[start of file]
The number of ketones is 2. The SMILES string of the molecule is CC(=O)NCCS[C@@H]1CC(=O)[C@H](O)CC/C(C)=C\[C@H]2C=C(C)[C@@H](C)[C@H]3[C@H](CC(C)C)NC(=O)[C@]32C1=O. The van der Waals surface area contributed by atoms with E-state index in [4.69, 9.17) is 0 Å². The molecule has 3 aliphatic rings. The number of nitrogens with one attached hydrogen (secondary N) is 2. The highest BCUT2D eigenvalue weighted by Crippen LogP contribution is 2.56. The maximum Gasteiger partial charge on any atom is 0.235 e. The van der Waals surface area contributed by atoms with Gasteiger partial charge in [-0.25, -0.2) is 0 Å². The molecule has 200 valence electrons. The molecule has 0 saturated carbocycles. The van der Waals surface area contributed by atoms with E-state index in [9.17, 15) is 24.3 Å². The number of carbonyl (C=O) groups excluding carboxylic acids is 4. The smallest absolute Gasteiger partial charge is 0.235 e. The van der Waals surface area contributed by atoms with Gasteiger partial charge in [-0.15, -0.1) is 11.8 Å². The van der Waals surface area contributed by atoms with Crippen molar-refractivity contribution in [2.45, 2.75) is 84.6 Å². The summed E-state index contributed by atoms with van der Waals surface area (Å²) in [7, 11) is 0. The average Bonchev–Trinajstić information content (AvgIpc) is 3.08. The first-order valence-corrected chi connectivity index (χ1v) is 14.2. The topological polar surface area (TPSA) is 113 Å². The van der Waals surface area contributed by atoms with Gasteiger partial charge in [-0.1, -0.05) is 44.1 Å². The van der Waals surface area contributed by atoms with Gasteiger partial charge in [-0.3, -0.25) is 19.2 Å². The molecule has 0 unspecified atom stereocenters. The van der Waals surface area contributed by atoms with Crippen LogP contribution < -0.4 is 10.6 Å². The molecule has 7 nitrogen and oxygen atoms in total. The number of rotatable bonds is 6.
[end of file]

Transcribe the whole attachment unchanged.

The number of ketones is 2. The SMILES string of the molecule is CC(=O)NCCS[C@@H]1CC(=O)[C@H](O)CC/C(C)=C\[C@H]2C=C(C)[C@@H](C)[C@H]3[C@H](CC(C)C)NC(=O)[C@]32C1=O. The van der Waals surface area contributed by atoms with E-state index in [4.69, 9.17) is 0 Å². The molecule has 3 aliphatic rings. The number of nitrogens with one attached hydrogen (secondary N) is 2. The highest BCUT2D eigenvalue weighted by Crippen LogP contribution is 2.56. The maximum Gasteiger partial charge on any atom is 0.235 e. The van der Waals surface area contributed by atoms with Gasteiger partial charge in [-0.25, -0.2) is 0 Å². The molecule has 200 valence electrons. The molecule has 0 saturated carbocycles. The van der Waals surface area contributed by atoms with E-state index in [9.17, 15) is 24.3 Å². The number of carbonyl (C=O) groups excluding carboxylic acids is 4. The smallest absolute Gasteiger partial charge is 0.235 e. The van der Waals surface area contributed by atoms with Gasteiger partial charge in [-0.15, -0.1) is 11.8 Å². The van der Waals surface area contributed by atoms with Crippen molar-refractivity contribution in [2.45, 2.75) is 84.6 Å². The summed E-state index contributed by atoms with van der Waals surface area (Å²) in [7, 11) is 0. The average Bonchev–Trinajstić information content (AvgIpc) is 3.08. The first-order valence-corrected chi connectivity index (χ1v) is 14.2. The topological polar surface area (TPSA) is 113 Å². The van der Waals surface area contributed by atoms with Gasteiger partial charge in [-0.1, -0.05) is 44.1 Å². The van der Waals surface area contributed by atoms with Gasteiger partial charge in [-0.3, -0.25) is 19.2 Å². The molecule has 0 unspecified atom stereocenters. The van der Waals surface area contributed by atoms with Crippen LogP contribution < -0.4 is 10.6 Å². The molecule has 7 nitrogen and oxygen atoms in total. The number of rotatable bonds is 6.